A crowing collection of interesting articles about the technical and conceptional aspects of visual effects pipeline design and production databases:


XML Services at Framestore CFC
This presentation illustrates the real-world deployment of a complex XML-RPC service architecture within one of Europe’s largest visual effects houses, ranging from integration with Filemaker Pro, to driving 35mm Laser Film Recorders.

“XML is like violence. If it doesn’t solve your problem, you’re not using it enough.”

Digital Asset Management

DAM: good solutions;
Post pros want asset management integrated with project management


COLLADA is a royalty-free XML schema that enables digital asset exchange within the interactive 3D industry.

OpenEXR is a high dynamic-range (HDR) image file format developed by Industrial Light & Magic for use in computer imaging applications.


“Temerity Pipeline is the industry’s first complete production control application.  Designed for studios in the film, television and game industries, Pipeline provides seamless control over assets, revisions, archiving and job handling.”

Articles on workflows

Wikipedia: Workfow
“A workflow is a depiction of a sequence of operations, declared as work of a person, work of a simple or complex mechanism, work of a group of persons,[1] work of an organization of staff, or machines. Workflow may be seen as any abstraction of real work, segregated in workshare, work split or whatever types of ordering. For control purposes, workflow may be a view on real work under a chosen aspect,[2] thus serving as a virtual representation of actual work.”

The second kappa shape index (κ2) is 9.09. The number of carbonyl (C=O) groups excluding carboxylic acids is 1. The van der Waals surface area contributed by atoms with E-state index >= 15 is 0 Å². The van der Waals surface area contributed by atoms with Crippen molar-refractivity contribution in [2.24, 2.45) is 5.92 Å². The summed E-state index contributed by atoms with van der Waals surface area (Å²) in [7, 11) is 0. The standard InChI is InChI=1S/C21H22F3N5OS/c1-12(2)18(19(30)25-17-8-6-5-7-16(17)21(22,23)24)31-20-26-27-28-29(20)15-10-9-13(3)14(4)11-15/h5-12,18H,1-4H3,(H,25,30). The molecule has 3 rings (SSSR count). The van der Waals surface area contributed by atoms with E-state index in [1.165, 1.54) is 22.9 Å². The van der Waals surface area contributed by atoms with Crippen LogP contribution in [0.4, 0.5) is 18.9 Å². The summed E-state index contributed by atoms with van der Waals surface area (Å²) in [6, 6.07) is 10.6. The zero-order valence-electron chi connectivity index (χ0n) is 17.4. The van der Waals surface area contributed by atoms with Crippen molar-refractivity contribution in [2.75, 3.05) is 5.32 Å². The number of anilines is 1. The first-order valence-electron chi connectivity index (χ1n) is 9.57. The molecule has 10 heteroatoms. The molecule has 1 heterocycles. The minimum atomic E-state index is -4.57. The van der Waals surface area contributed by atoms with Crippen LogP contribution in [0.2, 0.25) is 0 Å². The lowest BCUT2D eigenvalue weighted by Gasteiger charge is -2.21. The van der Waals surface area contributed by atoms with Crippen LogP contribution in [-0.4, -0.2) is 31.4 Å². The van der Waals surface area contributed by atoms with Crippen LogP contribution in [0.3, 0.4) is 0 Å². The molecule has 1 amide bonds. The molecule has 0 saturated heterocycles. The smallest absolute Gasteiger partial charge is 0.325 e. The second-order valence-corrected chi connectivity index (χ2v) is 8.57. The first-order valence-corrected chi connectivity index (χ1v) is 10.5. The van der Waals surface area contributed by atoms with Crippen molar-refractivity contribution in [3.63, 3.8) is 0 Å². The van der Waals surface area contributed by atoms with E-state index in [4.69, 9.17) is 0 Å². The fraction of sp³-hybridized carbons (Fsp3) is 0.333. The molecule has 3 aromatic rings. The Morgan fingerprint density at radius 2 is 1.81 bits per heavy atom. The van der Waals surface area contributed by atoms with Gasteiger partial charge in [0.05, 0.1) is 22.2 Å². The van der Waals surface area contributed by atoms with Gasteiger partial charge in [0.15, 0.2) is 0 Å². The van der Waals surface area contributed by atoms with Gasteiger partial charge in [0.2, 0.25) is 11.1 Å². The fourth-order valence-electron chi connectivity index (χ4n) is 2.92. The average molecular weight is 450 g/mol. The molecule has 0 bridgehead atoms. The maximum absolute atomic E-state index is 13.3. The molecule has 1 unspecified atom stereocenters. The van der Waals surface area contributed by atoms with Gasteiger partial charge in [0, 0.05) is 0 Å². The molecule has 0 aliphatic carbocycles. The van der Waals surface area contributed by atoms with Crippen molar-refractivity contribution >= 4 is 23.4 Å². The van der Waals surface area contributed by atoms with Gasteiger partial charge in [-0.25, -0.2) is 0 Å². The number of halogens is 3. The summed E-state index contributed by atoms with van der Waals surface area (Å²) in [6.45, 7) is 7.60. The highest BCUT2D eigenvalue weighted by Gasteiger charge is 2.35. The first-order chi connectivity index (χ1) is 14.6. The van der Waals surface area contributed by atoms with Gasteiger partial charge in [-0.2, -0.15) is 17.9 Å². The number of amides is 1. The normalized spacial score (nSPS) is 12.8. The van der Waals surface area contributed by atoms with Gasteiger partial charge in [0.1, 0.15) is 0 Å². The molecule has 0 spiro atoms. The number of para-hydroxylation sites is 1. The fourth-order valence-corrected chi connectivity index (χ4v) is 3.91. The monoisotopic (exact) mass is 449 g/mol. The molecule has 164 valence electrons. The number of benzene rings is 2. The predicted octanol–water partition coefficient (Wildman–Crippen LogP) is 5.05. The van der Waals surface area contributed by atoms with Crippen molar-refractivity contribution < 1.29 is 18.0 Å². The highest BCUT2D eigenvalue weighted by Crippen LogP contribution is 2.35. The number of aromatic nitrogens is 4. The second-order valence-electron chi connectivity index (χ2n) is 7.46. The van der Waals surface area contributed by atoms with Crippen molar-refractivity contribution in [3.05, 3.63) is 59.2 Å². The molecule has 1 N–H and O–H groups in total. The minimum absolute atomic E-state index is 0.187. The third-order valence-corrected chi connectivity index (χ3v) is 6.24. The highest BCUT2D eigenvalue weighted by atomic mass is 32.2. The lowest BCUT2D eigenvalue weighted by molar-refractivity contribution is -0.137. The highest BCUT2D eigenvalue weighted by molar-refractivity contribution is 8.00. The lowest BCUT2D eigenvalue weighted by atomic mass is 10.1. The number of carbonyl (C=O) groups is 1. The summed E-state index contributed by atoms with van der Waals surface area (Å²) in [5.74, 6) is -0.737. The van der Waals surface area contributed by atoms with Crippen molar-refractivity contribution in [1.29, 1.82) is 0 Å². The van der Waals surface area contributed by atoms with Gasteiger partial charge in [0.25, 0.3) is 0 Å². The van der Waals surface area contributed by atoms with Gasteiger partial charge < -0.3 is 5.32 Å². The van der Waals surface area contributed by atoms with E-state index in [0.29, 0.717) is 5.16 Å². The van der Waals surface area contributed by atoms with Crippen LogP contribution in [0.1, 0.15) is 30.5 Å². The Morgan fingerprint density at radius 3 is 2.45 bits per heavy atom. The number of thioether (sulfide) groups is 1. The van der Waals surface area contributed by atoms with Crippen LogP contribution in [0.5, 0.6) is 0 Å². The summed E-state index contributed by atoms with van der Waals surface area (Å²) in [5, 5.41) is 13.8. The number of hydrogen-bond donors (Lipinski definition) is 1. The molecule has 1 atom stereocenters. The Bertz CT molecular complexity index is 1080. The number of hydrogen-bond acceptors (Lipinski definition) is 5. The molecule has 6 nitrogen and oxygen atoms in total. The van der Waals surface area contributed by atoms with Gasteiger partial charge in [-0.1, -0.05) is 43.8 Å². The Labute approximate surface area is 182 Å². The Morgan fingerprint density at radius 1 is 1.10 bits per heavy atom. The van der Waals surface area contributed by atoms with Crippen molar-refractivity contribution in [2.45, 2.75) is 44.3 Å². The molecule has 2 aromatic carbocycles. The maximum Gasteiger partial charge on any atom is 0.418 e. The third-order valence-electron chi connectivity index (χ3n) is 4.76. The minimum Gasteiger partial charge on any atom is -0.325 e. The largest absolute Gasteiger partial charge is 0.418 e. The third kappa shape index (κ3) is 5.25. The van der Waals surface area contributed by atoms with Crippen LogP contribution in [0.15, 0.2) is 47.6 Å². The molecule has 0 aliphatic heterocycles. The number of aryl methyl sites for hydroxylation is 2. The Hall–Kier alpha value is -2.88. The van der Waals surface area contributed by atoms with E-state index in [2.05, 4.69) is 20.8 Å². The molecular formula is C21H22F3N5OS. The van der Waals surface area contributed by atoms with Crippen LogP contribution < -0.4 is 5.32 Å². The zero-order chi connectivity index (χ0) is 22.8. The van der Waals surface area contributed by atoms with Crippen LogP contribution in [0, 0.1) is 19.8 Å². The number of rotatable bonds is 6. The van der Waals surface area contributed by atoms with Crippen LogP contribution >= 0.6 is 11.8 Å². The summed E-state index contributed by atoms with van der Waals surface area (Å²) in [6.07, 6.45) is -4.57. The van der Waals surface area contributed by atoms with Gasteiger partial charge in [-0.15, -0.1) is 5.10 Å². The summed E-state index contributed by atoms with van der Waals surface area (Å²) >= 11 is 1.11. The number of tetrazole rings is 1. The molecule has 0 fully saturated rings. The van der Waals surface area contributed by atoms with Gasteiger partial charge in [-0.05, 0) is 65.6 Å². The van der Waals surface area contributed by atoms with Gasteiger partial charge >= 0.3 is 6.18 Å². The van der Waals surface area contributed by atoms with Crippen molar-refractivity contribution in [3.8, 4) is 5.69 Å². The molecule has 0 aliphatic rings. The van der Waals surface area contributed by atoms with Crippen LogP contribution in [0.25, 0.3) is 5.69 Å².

Pipelines: Plumbing for the next web
For the purposes of this paper, a pipeline is a metaphor for a series of tasks or operations that run in sequence. In their most abstract form, pipelines are made up of pipes. These pipes can be tasks, processes, actions, etc. Each pipe has an input, a middle, and an output. The middle definition really depends on the context in which the pipeline exists.

An activity based Workflow Engine for PHP
A computer application contains a number of different ‘tasks’, ‘transactions’, ‘programs’ or ‘modules’, each of which performs a particular function. Sometimes the processing of one particular task is supposed to be followed by one or more other tasks in order to complete some higher process.